“It is found that the educators on the camp (excluding Mr de Jong), including the principal, Mr Williams, are in breach of this provision (Parktown Boys' High School Safety Policy to ensure the safety of pupils during activities) in that they did not supervise the water activity from beginning to end. 

“In fact, the educators arrived at the river after thirteen of the fifteen groups had already, or were busy, undertaking the water exercise. On the version of the seven educators who were at the camp who were interviewed, at the time they got down to the water exercise, they were only able to observe the last two groups going down the river. As such, it is found that those educators were in breach of the School Safety Policy,” the report found.

Reynolds, Reddy, Kruger, Mbuyisa and Ratala were found negligent of the following: 

  • The issue of safety and care of learners during the water exercise. 

  • The issue of life jackets for Grade 8 learners. 

  • Lack of control over the learners. 

“Ms Reynolds, Mr Reddy, Mr Kruger, Ms Mbuyisa and Mr Ratala are all employees of the SGB, accordingly it is recommended that the Gauteng Department of Education direct the School Governing Body to proceed with disciplinary action against those educators,” it was recommended. 

Meintjes was found negligent of: 

  • Failing to exercise the duty of care. 

  • The issue of the roll calls and the accuracy of the roll call lists. 

  • The issue of the authorisation for the camp. 

The report recommended the department institute disciplinary proceedings against Meintjies.

SCHOOL

The school was found negligent ‘if not reckless’ for allowing pupils to enter the river without life jackets. The report found that the school was insured by Hollard and called on the school to determine its liability.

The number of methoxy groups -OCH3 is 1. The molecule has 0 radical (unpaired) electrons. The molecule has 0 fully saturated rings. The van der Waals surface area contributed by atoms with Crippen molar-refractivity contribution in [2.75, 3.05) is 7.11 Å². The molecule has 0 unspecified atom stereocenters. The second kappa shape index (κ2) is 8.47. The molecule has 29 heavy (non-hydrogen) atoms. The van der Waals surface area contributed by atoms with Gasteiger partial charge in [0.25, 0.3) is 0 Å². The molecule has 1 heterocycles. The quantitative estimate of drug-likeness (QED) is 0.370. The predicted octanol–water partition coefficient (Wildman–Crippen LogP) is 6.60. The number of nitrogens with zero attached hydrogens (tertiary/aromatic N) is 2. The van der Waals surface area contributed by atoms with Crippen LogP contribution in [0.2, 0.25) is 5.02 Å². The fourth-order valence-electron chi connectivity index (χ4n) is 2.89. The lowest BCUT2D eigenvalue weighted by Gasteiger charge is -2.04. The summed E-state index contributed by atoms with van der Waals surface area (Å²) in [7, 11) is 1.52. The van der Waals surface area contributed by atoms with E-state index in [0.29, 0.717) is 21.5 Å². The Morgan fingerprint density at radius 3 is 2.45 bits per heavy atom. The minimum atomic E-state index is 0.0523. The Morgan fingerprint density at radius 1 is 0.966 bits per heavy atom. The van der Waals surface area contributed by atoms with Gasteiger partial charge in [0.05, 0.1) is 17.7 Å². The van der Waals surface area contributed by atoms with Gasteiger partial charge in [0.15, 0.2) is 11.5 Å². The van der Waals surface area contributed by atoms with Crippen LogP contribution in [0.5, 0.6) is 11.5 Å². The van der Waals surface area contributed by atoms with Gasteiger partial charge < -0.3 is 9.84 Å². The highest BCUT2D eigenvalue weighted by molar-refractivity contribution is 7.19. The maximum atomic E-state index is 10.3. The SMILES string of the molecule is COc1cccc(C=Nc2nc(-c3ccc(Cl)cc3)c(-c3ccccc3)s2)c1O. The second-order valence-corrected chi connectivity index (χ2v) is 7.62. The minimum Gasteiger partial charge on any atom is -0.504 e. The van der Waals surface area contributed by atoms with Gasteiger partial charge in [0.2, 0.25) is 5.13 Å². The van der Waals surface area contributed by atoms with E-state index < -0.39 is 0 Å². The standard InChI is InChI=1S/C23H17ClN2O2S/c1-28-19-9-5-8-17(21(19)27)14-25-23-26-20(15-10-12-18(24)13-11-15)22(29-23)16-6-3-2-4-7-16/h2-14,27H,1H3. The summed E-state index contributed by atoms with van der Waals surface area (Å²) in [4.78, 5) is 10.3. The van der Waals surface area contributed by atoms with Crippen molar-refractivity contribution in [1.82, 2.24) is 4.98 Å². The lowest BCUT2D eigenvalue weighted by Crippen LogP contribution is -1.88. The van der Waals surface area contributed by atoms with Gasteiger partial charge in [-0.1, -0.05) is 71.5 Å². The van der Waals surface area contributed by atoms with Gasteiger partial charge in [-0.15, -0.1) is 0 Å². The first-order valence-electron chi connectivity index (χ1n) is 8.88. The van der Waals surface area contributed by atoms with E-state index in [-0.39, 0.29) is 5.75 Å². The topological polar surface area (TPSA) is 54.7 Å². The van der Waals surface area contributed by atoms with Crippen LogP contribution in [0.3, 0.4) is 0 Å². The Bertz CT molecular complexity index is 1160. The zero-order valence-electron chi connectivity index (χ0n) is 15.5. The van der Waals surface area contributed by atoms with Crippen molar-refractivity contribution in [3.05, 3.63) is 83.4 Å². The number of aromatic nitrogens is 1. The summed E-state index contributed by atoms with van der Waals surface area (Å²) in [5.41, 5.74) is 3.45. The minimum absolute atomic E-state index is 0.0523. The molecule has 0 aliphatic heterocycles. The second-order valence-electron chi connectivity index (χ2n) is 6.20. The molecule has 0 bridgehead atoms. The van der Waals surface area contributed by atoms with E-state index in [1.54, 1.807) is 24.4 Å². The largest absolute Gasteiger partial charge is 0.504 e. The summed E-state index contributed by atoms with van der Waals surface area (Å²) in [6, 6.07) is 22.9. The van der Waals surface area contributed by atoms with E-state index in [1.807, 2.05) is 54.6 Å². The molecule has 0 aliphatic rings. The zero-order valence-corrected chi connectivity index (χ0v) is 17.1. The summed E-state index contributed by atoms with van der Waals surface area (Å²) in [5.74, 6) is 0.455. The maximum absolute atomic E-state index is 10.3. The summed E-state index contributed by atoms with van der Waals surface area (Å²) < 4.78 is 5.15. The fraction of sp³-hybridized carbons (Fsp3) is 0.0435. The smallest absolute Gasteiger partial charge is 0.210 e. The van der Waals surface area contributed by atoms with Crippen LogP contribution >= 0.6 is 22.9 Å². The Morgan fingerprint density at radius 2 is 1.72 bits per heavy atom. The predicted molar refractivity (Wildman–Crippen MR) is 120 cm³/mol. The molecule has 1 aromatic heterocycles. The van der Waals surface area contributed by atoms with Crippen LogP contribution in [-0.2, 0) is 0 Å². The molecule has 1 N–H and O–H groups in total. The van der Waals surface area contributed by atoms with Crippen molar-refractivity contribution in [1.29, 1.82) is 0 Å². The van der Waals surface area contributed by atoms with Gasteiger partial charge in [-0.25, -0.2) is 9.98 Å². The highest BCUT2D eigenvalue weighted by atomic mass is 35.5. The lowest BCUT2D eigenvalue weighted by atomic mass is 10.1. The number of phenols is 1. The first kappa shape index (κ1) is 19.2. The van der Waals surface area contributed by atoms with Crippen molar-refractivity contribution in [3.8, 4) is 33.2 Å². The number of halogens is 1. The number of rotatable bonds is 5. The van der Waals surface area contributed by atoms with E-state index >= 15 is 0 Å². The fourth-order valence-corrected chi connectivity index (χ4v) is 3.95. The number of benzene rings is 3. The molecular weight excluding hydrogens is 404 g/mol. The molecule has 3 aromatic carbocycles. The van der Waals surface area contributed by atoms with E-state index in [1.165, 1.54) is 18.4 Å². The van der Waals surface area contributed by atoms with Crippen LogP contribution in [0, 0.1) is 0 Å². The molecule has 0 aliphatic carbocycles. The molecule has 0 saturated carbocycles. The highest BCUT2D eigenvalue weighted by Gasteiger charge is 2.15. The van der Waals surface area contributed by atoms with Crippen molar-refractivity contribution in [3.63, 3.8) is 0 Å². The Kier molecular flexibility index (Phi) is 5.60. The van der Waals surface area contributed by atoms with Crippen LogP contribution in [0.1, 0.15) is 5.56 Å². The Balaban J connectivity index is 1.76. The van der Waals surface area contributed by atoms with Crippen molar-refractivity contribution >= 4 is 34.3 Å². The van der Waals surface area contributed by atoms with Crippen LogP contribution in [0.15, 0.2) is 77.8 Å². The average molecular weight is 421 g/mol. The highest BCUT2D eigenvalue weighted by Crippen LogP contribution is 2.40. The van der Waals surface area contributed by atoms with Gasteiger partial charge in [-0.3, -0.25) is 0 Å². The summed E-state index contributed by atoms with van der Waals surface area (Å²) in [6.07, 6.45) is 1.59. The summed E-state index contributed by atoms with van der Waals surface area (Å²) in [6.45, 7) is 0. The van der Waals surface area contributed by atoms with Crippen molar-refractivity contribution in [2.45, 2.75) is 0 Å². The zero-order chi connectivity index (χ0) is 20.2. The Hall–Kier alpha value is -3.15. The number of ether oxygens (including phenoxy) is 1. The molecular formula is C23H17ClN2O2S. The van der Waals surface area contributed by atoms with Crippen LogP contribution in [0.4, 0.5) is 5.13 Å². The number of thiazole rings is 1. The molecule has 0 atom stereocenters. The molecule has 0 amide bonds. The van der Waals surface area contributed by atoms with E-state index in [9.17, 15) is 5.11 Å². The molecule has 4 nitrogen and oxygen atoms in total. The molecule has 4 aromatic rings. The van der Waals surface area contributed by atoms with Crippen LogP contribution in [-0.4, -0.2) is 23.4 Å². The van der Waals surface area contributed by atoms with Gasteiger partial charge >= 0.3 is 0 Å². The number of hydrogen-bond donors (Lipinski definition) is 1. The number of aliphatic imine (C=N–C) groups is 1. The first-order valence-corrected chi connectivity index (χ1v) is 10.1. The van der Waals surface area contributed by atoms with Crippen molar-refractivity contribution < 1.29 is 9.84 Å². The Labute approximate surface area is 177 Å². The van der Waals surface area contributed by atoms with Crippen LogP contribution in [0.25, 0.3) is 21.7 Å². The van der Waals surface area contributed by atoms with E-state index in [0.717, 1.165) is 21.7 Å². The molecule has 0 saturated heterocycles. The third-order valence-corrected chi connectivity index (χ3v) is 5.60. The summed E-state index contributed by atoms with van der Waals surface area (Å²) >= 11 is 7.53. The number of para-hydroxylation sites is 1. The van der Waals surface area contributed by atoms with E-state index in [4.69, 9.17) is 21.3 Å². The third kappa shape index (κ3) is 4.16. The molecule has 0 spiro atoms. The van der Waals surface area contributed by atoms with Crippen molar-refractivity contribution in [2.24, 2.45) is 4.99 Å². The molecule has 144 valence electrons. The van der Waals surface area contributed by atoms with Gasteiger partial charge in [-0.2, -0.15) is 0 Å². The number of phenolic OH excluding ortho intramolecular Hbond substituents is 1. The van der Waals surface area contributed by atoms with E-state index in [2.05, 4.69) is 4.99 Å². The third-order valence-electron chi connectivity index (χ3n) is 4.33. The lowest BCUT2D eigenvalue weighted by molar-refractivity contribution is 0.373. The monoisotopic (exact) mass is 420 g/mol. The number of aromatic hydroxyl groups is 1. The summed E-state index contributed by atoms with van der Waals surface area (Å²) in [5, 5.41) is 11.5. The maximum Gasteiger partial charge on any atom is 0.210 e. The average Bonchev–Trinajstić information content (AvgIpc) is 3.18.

“In view of the issues and findings contained in the sections above in this report, in relation to the role played by the principal and educators of the school, we find that there is an element of contributory negligence in respect of the circumstances that, ultimately, led to the death of Enock Mpianzi. 

“The SGB is found to be responsible in relation to the camp taking place without the requisite authorisation. In addition, given the history at the school in relation to the lack of supervision at school camps, which is so necessary, and giving consideration to the provisions of the PBHS Safety Policy, the SGB should have ensured that the school management placed the necessary emphasis on taking steps to ensure that the Grade 8 learners were supervised at all times. “Similarly, the SGB should have made the appropriate enquiries to ensure that the safety of the learners at the camp received the necessary attention. Accordingly, the SGB is found to have acted negligently in relation to the failure to obtain authorisation for the camp and also for the inadequate oversight at the camp,” the report found. 

Meanwhile, education department officials who had handled the schools request for the trip have also been found negligent. It was recommended that disciplinary action be taken against them. 

THE CAMP

Investigators also found the Nyati Lodge reckless, and negligent in respect of safety and care for pupils, the issue of life jackets and the route used during the water activity.

"HNM recommends that Nyati should be held responsible, and liable, for its negligent and reckless actions that contributed to the circumstances that led to the death of Enock Mpianzi," said investigators. 

One pupil also told investigators that some of Nyati's facilitators could not swim. 

The pupil told investigators when recalling what had transpired in the river: “I went myself and went to facilitator 1 and told her that there are people struggling and please could she come and help us. We are down by the island, and she came with me to the island. She however said that she could not swim and then called another facilitator on her phone for help".